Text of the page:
Here's the technology for making a hexagonal end on a round bar. It's an ancient universal dividing head built by Victoria Works in London in the late 1950's. The great thing about these dividing heads is you can stick bar in the chuck and rotate it round by a precise angle. They are unwanted these days so can be picked up for about £50, but this one was found rusted solid in the corner of a barn so was free.
There was no sign of the milling machine it came off, so I experimented using an an angle grinder. It was very tricky to keep the angle grinder at a steady angle. In the photo I've screwed some threaded bar into the handle slot and rested the other end on the vice. That controlled the angle of the grinder very well and made accurate cutting possible.
The hex shaft is described as 17mm hex, but that's not the whole story. It's 17mm hex cut into 18mm bar with the edges rounded off.
I did some testing with some spare bar to work out a good shape, and fettled this one a bit more by spraying primer onto the shaft, fitting the joint (using a hammer), and then filing it off a little where the joint had scraped. Pays to have a spare joint to use for this, but the Fiesta parts are cheap.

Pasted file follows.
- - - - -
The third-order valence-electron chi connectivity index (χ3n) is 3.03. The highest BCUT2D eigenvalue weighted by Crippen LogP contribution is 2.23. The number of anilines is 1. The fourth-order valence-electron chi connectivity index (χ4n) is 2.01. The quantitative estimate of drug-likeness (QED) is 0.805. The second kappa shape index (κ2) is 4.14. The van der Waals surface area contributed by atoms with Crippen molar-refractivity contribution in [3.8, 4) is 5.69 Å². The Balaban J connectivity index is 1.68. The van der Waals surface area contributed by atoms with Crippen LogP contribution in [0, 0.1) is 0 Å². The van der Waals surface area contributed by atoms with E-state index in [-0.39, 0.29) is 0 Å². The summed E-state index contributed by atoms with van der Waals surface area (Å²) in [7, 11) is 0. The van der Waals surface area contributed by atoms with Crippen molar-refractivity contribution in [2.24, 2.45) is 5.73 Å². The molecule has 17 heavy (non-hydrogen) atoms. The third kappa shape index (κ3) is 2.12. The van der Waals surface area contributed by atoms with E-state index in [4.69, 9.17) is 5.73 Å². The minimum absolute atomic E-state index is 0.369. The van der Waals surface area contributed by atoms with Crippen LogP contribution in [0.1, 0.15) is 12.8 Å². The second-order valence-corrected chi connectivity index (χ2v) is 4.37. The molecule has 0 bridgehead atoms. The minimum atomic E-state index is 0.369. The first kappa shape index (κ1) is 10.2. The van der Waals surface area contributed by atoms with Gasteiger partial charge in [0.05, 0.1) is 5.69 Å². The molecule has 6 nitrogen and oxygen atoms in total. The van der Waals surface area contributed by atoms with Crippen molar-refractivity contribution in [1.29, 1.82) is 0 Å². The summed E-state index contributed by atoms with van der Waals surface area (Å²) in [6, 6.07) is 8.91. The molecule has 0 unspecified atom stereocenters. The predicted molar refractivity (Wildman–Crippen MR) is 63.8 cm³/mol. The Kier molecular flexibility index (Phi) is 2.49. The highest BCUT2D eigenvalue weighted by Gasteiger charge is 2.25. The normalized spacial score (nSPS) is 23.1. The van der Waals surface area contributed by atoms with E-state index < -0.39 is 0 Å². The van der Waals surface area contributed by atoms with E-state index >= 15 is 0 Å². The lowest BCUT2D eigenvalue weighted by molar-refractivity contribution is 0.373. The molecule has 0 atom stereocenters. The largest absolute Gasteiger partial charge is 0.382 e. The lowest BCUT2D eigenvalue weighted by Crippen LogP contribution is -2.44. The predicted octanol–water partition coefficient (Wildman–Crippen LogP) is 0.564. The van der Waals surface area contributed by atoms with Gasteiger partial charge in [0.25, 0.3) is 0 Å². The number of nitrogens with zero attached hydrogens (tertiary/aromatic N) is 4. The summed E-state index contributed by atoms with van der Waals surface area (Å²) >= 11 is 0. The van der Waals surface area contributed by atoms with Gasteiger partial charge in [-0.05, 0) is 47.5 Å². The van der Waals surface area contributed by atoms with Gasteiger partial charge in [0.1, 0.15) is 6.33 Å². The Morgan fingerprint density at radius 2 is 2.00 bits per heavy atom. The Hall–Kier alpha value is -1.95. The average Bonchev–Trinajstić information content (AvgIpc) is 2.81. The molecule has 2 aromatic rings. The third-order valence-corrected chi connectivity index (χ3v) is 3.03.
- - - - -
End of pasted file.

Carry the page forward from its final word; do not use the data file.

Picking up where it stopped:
The splined shafts came from Car Builder Solutions. The shafts they sell are only splined at one end so I bought two. They were cut to length, the ends prepared into a "V" shape for welding, then welded together.
Just welding 2 pieces of shaft together is risky. Here I've gone for the belt and braces approach often used on steering columns. The tube with holes in beside the shaft is going to be a sleeve which will be plug welded to the shaft.
Here's the shaft after plug welding the sleeve on. I've not welded the ends of the shaft as that could cause stress concentrations especially if there is undercutting at the edge of the weld.
Besides it's not at all necessary - a couple of plug welds each end would hold two pieces of shaft together perfectly well and I've got 16 of them.
With the heads of the plug welds filed off for neatness I could finally assemble the finished steering column.